New Jersey law permits loans to directors, officers or employees only if a benefit to the corporation can be reasonably expected. That section also requires the approval of the board of directors. Based upon the statutory language and the general duties of care and loyalty which applies to members of the board of directors they may only approve these loans if there is reasonably expected to be a benefit to the corporation.  The members of the board who are seeking the loan should be cognizant of potential conflicts of interest which could subject themselves to a breach of fiduciary duty or minority oppression claims.  If possible, they should abstain from voting on issues which directly effect them.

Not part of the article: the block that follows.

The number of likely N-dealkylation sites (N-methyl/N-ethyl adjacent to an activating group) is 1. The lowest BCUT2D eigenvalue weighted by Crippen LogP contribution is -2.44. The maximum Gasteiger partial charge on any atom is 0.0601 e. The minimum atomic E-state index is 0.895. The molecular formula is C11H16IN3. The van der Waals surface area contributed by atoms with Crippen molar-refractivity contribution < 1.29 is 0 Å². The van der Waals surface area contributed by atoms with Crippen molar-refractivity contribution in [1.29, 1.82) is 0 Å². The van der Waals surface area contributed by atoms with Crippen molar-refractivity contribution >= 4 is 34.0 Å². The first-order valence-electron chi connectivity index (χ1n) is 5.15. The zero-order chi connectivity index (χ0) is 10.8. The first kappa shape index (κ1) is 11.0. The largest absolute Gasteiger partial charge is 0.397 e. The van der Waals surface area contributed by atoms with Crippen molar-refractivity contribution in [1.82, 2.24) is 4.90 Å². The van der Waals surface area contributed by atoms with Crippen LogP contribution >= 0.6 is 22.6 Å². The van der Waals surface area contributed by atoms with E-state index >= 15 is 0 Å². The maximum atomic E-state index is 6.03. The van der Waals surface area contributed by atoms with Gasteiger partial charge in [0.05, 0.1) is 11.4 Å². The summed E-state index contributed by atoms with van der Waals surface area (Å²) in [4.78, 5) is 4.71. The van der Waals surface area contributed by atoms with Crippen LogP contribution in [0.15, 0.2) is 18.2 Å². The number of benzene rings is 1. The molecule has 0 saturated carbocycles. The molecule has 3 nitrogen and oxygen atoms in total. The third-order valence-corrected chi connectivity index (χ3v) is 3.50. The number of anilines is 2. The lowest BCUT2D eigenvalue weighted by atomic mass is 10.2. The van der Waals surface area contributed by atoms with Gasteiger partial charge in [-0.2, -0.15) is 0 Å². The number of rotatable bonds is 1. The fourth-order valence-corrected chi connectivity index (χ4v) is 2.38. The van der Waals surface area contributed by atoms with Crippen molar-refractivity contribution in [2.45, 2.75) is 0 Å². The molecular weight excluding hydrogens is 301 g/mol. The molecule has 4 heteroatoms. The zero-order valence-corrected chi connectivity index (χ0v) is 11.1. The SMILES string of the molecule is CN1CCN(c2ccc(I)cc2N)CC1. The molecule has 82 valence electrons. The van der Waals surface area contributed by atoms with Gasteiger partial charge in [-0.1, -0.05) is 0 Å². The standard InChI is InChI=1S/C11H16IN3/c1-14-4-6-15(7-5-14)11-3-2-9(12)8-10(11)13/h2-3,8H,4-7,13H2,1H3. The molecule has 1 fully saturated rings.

There may be times when a majority shareholder enters into an unfavorable loan or lease agreement which negatively impacts the minority shareholder. New Jersey courts have established law for when such loans and lease agreements are biased against the minority shareholder and unenforceable.